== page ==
The Palestinian Authority has sent the Quartet — the diplomatic body composed of the United States, Russia, the United Nations, and the European Union that is supposed to mediate the Israeli-Palestinian conflict — a proposal in response to the Trump administration’s plan for Israel to annex large portions of the West Bank. According to Palestinian Prime Minister Mohammad Shtayyeh, the proposal was submitted “a few days ago” but was not discussed. Based on Shtayyeh’s statements, the proposal was essentially a repackaging of the familiar terms of the Oslo peace process and it was most notable for the almost total lack of response it engendered. It does, however, raise some questions worth considering. The most prominent question is in the familiar outline Shtayyeh put forth for his proposed Palestinian state. We’ve seen it many times, and it’s become a mantra over the years, a “sovereign Palestinian state, independent and demilitarized” with “minor modifications of borders where necessary.” When considering ideas about solutions, people naturally look for ideas that have significant support among the population. The two-state solution had considerable Palestinian support for many years. That support has been eroded into uncertainty by years of conflict, Israeli rejectionism, U.S. inaction, and official Palestinian ineffectiveness. But as we question the support for two states, it seems that no one has bothered to ask whether the Palestinian people support a “demilitarized state.” On one hand, we can understand why those genuinely interested in a functional two-state solution would not want to kick this rock. A Palestinian state that could arm and defend itself would change the nature of the two-state vision in a way most Israeli Jews would unlikely be comfortable with. On the other hand, it is a fundamental condition of the two-state solution that has been discussed for decades, and one that seems like it would be controversial for most Palestinians. After all, it means that, after 72 years of dispossession and 53 years of occupation, the Palestinian state would not only have no way of defending itself against that occupying power, it would be dependent on that very same occupier for the defense of its lands from any other external attack. Even in the best-case scenario, that is a problematic concept. After all, a theoretical state of Palestine, even if it’s at complete peace with Israel, might have security issues with states that Israel is at peace with. Would Israel defend a Palestinian state against an ally? More important, though, is the fact that such a condition means the State of Palestine would not be truly sovereign, as the ability to defend a country’s own territory is an integral condition of sovereignty. And depending on a neighbor whose entire history with Palestine has been one of conflict, dispossession, and occupation would seem likely to be unacceptable to Palestinians. In June 2018, the Palestinian Center for Policy and Survey Research and the Tami Steinmetz Center for Peace Research asked that very question. The response should not be surprising. 77 percent of Palestinians opposed the idea that a Palestinian state would be demilitarized. Just under 20 percent said they would support that idea. Even among Palestinian citizens of Israel, more than half oppose a demilitarized Palestinian state. It is inconceivable that the Palestinian view on this point has changed in the past two years. The collapse of the relationship with the United States, the increasing anger over Israel’s plan to annex large parts of the West Bank, and the ongoing Israeli practice of withholding part of the taxes collected on behalf of the Palestinian Authority in an effort to force a change in the Palestinian policy of giving stipends to the families of Palestinians killed or imprisoned by Israel (some of whom have assaulted or killed Israelis) have only reinforced mistrust and animosity. Even though the prospect of a two-state solution, or any other solution, is pure fiction right now, this is not an academic question. The disconnect between the Palestinian negotiating position and the views of the Palestinian people is a fundamental problem that must be addressed. This discrepancy has been evident over the years on the issue of Palestinian refugees, and it causes more problems than people realize. Back in the late 1990s, as U.S. President Bill Clinton was pressing Palestinian President Yasir Arafat to agree to the Camp David II summit, Palestinians in and outside of the West Bank and Gaza Strip were becoming increasingly agitated over rumors that Arafat was going to agree to give up the refugees’ right of return. Arafat tried to reassure Palestinians that he would do no such thing, but he painted a more accommodating picture for the Americans and Israelis. Things have not changed since that time. Negotiations have continued under the assumption that Palestinian refugees would never return to what is now Israel in any significant numbers, while the right of return has remained perhaps the central concern for the Palestinian national movement. The same is happening now regarding the idea of a demilitarized Palestinian state. Naturally, we've seen Israeli policies shift over many years, with policy ideas once thought beyond the pale becoming mainstream and even official policies. For example, over decades, Israel went from refusing to discuss a two-state solution, to accepting it officially, and then on to annexation, as it is proposed today. It is a given that no Israeli government would ever press forward with a policy that was opposed by a greater than three-quarters supermajority of the population as the Palestinians are being asked to do. Nor would any U.S. or European government press Israel to do such a thing. That is due in part to the warm relationship Israel enjoys with those bodies, but it is also a pragmatic decision; it makes no sense to ram an agreement through that features conditions that one side is so overwhelmingly opposed to. Even if the deal can be concluded, it would only lead to continued instability and conflict. Yet that is exactly what the Palestinian Authority is agreeing to. Right now, of course, they are merely doing so as part of a political gesture. They are surely aware that this proposal would gain no traction in Jerusalem or Washington. The whole point of the Trump plan was to supersede the Oslo two-state vision. They are not going to consider that very plan again. It was also unclear whether the Palestinian Authority or the Palestine Liberation Organization submitted the plan to the Quartet. The reporting seems to indicate it was the PA, which is not authorized to conduct negotiations on behalf of the Palestinian people. Only the PLO can do that, which would give the United States the technicality it would need to argue that the proposal be ignored. The lack of representation for the Palestinian people could not be more apparent. When the prime minister is trying to commit to a position that such an overwhelming majority of his people oppose, there is no basis for negotiation. The need for representative leaders should be axiomatic. And those leaders must be representing the Palestinian people’s desires, not the positions that Israel and the U.S. define as acceptable. Negotiations between any parties cannot possibly produce results under any other conditions.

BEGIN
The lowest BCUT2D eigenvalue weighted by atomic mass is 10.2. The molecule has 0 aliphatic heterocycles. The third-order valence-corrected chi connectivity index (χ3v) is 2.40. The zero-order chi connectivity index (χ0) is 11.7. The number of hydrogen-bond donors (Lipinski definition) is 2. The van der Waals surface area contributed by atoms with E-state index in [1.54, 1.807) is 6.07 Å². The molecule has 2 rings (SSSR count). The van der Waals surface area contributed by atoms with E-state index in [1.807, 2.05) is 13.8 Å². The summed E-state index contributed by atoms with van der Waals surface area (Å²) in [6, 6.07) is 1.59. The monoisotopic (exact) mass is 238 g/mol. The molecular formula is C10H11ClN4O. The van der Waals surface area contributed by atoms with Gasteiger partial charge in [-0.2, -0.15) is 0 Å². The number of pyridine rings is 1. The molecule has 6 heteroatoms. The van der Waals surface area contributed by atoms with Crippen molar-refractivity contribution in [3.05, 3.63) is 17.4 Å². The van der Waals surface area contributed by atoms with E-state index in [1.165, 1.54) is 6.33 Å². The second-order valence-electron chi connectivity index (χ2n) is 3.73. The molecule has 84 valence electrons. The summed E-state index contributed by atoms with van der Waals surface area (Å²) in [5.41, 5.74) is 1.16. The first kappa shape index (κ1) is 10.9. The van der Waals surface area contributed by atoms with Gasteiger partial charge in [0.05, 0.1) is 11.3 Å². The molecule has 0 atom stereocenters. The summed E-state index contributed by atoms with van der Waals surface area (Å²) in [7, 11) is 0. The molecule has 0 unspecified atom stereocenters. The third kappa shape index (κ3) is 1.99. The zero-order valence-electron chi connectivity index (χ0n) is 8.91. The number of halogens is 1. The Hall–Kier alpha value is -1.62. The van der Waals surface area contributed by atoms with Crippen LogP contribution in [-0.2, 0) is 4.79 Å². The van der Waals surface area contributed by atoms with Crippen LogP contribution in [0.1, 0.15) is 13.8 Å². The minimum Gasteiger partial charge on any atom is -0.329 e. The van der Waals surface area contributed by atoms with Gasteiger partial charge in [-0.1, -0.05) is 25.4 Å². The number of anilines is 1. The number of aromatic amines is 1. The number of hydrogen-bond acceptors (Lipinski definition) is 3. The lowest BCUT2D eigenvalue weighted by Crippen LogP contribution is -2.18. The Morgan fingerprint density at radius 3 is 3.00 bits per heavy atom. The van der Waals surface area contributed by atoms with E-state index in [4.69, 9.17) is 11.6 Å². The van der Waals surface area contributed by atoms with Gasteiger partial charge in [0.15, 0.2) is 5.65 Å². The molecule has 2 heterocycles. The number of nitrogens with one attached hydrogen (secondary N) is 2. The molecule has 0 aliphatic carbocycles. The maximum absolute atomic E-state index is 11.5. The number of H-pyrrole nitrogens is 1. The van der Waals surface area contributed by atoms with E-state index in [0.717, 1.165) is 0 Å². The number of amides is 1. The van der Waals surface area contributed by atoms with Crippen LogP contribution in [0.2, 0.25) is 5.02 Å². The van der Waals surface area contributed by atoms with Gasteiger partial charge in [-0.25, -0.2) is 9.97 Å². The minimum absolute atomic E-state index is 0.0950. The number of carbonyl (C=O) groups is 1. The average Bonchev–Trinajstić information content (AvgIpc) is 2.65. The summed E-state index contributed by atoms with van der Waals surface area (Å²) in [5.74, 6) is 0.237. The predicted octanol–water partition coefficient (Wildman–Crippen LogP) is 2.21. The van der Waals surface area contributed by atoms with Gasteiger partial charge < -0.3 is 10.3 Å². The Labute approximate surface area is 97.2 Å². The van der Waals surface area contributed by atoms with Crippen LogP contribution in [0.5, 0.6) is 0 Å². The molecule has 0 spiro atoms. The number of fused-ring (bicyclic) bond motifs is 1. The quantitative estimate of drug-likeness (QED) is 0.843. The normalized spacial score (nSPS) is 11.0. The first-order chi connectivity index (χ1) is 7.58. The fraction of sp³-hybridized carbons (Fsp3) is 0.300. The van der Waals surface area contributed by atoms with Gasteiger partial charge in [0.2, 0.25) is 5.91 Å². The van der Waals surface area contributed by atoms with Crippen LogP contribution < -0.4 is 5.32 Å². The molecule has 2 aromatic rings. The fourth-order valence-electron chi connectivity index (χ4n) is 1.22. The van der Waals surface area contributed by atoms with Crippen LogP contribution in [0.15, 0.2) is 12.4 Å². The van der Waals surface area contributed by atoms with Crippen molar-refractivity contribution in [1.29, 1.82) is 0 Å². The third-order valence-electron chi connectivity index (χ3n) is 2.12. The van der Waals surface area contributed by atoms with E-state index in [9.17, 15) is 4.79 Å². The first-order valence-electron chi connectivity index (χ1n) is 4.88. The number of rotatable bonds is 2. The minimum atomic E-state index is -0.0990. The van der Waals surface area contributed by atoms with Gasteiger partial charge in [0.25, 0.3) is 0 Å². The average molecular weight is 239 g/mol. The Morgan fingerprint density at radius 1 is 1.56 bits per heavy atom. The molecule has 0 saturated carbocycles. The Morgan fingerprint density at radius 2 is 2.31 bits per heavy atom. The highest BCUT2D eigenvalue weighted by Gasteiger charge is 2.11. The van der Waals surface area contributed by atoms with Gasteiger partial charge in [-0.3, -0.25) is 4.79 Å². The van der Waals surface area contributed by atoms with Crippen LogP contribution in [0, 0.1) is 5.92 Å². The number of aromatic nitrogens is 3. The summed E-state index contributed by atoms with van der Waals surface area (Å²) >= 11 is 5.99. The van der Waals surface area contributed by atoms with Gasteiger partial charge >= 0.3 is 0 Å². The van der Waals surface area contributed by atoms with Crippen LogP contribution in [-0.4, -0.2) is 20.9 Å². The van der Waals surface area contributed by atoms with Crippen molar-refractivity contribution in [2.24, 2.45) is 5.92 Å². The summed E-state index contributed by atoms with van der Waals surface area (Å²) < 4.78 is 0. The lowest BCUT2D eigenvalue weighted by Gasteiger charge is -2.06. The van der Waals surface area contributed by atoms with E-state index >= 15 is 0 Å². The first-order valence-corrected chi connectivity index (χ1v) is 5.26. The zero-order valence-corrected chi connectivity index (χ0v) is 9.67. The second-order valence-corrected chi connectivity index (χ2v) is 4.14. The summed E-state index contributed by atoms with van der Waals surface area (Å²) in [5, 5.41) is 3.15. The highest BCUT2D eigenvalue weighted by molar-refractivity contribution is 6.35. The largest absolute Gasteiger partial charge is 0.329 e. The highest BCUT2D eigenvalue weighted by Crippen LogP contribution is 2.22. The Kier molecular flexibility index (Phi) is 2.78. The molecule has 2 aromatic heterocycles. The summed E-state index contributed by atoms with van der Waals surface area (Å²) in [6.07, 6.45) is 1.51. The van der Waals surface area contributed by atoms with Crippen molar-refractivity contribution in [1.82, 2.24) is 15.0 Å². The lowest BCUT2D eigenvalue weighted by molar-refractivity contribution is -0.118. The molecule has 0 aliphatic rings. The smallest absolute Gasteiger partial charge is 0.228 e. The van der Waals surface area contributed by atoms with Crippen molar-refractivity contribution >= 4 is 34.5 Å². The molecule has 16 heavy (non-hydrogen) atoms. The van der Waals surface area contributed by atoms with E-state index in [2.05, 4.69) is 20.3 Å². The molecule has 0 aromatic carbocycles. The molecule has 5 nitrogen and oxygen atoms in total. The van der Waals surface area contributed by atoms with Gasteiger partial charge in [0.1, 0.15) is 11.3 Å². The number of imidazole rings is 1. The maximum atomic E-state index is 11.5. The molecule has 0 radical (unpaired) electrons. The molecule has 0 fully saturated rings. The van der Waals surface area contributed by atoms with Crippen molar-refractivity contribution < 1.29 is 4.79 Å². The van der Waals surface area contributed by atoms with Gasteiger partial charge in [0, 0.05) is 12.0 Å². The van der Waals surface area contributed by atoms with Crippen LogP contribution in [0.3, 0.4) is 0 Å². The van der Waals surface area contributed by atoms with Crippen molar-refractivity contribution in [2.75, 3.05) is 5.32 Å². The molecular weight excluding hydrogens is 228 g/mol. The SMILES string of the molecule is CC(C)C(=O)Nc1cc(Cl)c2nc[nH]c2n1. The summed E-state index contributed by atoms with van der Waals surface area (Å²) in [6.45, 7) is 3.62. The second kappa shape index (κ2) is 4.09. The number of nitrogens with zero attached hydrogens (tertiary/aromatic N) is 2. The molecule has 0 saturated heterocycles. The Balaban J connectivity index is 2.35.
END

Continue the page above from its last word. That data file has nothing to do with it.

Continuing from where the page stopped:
NEW YORK CITY - FEBRUARY 19 2018: Palestinian Authority President Mahmoud Abbas at the United Nations (Photo credit: a katz /